This is Hardcore
England's failure to establish a rock-and-roll stronghold in the States, Oasis very aside for now, can be attributed to an unapologetic ethnocentric bent: Such blokes as Oasis' Noel Gallagher, Blur's Damon Albarn, and especially Pulp's Jarvis Cocker write songs for and about their English motherland, no matter what MTV thinks. It's evident all over Pulp's oldest and latest records, and the brand-new This Is Hardcore is no exception; it's all about one thing: Cocker's thoroughly British preening. Class difference, seedy sexual forays, and sighing commentary on social decadence have been his themes all these years, approached with an art-rock smugness. But it's always recounted with a wink, as if to say, This is supposed be a bit absurd, you know. This is Hardcore comes on like a diva demanding a giant spotlight, a sense of entitlement front and center, but suffers the same potholes that Pulp has managed to dig over the years.
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The music often plays a supporting role to the hype and hyper-style Pulp projects, and these newest songs can't fulfill Pulp's promise that it's the most clever band on the planet. But what songs could? The album is filled with a baker's dozen of Cocker's look-at-me musings (the movie-score dramatics are part of the act, see); the opening track--the overlong, miserably roiling and unmelodic "The Fear"--is a good example of the band at its self-indulgent worst. In fact, Hardcore doesn't transcend the style-over-substance problem until the eighth song: "I'm a Man" finally evokes the groove-laden muscle of David Bowie's yelping, gender-bending Young Americans era, with its anthem-like chorus: "So please can I ask just why we're alive/'Cause all that you do seems such a waste of time/And if you hang around too long you'll be a man."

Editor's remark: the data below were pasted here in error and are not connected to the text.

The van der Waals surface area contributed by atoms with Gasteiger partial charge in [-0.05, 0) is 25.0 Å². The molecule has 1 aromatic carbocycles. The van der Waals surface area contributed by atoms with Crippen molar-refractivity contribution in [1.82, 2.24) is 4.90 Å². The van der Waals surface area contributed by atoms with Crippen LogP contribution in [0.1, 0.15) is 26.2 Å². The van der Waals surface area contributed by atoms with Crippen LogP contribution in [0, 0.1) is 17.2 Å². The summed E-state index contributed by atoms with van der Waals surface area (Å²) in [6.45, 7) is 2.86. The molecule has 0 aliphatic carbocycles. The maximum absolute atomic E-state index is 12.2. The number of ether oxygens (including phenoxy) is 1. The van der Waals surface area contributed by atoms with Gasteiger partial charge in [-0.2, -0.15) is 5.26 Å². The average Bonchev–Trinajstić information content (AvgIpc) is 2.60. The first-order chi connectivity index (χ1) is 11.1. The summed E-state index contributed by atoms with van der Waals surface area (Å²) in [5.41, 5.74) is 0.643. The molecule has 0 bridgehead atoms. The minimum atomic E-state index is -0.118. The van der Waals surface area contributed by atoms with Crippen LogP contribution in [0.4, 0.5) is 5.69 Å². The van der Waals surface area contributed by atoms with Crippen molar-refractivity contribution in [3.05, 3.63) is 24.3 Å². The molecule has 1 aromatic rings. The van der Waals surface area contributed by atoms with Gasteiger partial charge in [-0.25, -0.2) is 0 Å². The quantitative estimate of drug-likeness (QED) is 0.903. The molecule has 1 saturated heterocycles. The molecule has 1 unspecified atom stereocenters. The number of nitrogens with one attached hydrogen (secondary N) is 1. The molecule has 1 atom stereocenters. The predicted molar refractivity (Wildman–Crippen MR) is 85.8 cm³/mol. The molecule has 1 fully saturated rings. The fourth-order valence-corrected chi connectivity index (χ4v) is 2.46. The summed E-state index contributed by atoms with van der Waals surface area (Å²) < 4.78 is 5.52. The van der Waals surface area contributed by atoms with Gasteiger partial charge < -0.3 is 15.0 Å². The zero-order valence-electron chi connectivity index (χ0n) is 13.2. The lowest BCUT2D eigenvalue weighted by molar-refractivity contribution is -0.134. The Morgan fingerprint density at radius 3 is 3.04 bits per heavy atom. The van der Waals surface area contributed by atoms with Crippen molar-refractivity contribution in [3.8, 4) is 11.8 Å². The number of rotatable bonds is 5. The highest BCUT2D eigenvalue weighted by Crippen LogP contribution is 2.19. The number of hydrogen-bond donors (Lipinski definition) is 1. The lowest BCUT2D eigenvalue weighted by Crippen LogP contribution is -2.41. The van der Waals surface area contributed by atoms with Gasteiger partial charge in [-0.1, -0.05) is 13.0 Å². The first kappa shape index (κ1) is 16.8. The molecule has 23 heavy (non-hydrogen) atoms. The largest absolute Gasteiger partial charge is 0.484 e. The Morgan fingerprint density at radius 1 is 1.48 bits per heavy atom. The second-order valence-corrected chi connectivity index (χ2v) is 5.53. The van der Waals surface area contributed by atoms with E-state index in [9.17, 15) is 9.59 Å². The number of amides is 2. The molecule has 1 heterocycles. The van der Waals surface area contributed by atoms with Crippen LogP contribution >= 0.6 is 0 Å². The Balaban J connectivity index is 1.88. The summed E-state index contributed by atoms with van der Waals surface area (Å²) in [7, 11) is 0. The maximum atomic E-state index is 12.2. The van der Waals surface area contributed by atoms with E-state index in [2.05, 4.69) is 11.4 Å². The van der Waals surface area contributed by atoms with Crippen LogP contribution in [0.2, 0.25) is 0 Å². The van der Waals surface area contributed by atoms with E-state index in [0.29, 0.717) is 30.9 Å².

"Glory Days" offers up some satisfying layering--gritty guitar textures, slippery beats, and a melody that nails the engaging immediacy of good pop. Nonetheless, Hardcore's overall presentation is like a seduction attempt made sour by the seducer's self-congratulatory assumptions, as well as its tired retro leanings. It's almost as though ABC has released another Lexicon of Love for the late '90s.
Cocker is proud of his poetics (he is a better lyricist than Gallagher and Albarn, which is no great compliment), and while they sometimes recall Lou Reed's deadpans and Leonard Cohen's dankness, the permeating insincerity leaves a listener feeling disconnected from any potential sentiment or observation. For instance, "Help the Aged" pokes at attitudes about the elderly--"Help the aged/One time they were just like you"--but gets thrown by the plodding sarcasm of a guy who thinks he's a lot funnier than he is.